My collectors are getting much younger, and I'm proud of that! Why that? Because we've capitalised on the spirit of the Speedmaster, while modernising the style, offering Nato bracelets, #SpeedyTuesday events for collectors. We have been able to encourage a new generation of enthusiasts, very young, very motivated to wear vintage Omega watches. Selling new models is of course crucial, but honouring those who buy a second hand Omega model is important. We want to say to them: "You bought your watch at an auction, at a very affordable price, it may be forty years old, but be proud to wear it". It is this pride that we want to pass on to young people. They are our tomorrow’s customers. We are experiencing this with the Speedmaster 321 in steel. The people who buy it are Omega enthusiasts who started their relationship with the brand by buying vintage first, by diving into the history of the model.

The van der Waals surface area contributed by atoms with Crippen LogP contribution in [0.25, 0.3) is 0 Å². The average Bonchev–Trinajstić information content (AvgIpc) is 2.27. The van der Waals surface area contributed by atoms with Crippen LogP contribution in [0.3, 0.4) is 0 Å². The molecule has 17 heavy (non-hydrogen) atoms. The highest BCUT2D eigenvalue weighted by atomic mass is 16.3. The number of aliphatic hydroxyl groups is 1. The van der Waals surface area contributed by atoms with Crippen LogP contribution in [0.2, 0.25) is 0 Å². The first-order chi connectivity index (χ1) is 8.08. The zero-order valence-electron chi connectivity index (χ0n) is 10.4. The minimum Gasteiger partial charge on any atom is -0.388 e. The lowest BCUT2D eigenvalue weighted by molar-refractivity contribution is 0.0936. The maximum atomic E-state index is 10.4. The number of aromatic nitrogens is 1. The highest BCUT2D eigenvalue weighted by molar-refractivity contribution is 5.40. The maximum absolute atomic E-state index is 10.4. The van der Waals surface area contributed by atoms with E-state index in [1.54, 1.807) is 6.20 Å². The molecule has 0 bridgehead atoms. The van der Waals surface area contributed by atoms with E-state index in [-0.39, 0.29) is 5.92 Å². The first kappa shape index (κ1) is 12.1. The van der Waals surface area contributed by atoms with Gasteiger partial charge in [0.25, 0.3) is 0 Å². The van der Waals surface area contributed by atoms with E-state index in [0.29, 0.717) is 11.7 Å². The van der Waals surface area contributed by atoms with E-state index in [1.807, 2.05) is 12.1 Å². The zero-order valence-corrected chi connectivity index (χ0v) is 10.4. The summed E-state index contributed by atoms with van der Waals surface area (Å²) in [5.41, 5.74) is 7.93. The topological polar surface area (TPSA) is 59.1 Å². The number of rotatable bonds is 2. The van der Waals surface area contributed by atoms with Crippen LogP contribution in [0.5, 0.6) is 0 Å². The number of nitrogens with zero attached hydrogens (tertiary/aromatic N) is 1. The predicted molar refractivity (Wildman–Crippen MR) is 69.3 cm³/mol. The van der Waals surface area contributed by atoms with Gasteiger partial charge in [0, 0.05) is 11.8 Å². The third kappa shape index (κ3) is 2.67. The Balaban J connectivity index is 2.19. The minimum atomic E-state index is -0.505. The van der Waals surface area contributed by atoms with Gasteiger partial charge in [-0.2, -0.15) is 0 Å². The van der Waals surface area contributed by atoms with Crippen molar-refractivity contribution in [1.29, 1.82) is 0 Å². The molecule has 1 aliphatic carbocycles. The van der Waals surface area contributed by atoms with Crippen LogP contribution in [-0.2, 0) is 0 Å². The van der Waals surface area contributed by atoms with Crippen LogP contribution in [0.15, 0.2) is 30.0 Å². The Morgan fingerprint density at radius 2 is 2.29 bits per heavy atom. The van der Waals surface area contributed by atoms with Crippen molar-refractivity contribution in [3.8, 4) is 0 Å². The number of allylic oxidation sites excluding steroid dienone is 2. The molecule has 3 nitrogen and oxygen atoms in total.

The heritage value of a brand, of an iconic model is an issue for all brands. If desirability increases, the average price often rises too. Is there not a danger? This Speedmaster model in Canopus Gold at 80,800 francs may be an example....
There would be a danger if we were to break our rule of always offering more value for the price. We clearly want to stay within a price range of between 5,000 and 10,000 Swiss francs and an average price of 7,000 Swiss francs. This vision is fundamental and must remain so. And I can clearly say that in this price range, Omega is the leader. To achieve this, we have invested enormously in Research & Development, movements, quality, Master Chronometer certification, and this is Omega's DNA. To leave this rule would be a danger for the brand. The Speedmaster anniversary model is made of Canopus Gold, a gold that integrates a lot of palladium and rhodium. Of course, its price is high, even if some people saw it even higher. But I refuse to go along with that. It is an inspirational model. Iconic status should never be abused. It certainly attracts a smaller number of customers, but it is a customer base that is growing at Omega. But it is clear that the strategy of segmentation and complementarity of the Swatch Group's brands is a success that must remain so.